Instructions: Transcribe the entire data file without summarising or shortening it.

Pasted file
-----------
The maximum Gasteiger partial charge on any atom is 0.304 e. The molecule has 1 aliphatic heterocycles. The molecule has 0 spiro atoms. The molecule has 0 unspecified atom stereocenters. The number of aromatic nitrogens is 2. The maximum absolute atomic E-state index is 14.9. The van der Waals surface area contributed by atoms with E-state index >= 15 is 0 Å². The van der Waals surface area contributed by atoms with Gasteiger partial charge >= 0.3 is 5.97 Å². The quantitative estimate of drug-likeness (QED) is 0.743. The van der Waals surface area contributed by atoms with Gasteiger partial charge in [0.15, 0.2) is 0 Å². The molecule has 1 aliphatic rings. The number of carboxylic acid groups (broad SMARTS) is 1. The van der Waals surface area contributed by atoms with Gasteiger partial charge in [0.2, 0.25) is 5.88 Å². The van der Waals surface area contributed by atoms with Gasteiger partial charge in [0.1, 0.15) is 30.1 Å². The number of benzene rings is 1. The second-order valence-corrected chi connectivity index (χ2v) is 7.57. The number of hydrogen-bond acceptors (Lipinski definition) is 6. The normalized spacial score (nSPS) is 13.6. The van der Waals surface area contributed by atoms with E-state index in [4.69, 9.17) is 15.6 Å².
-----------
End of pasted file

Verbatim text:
The maximum Gasteiger partial charge on any atom is 0.304 e. The molecule has 1 aliphatic heterocycles. The molecule has 0 spiro atoms. The molecule has 0 unspecified atom stereocenters. The number of aromatic nitrogens is 2. The maximum absolute atomic E-state index is 14.9. The van der Waals surface area contributed by atoms with E-state index >= 15 is 0 Å². The van der Waals surface area contributed by atoms with Gasteiger partial charge >= 0.3 is 5.97 Å². The quantitative estimate of drug-likeness (QED) is 0.743. The van der Waals surface area contributed by atoms with Gasteiger partial charge in [0.15, 0.2) is 0 Å². The molecule has 1 aliphatic rings. The number of carboxylic acid groups (broad SMARTS) is 1. The van der Waals surface area contributed by atoms with Gasteiger partial charge in [0.2, 0.25) is 5.88 Å². The van der Waals surface area contributed by atoms with Gasteiger partial charge in [0.1, 0.15) is 30.1 Å². The number of benzene rings is 1. The second-order valence-corrected chi connectivity index (χ2v) is 7.57. The number of hydrogen-bond acceptors (Lipinski definition) is 6. The normalized spacial score (nSPS) is 13.6. The van der Waals surface area contributed by atoms with E-state index in [4.69, 9.17) is 15.6 Å².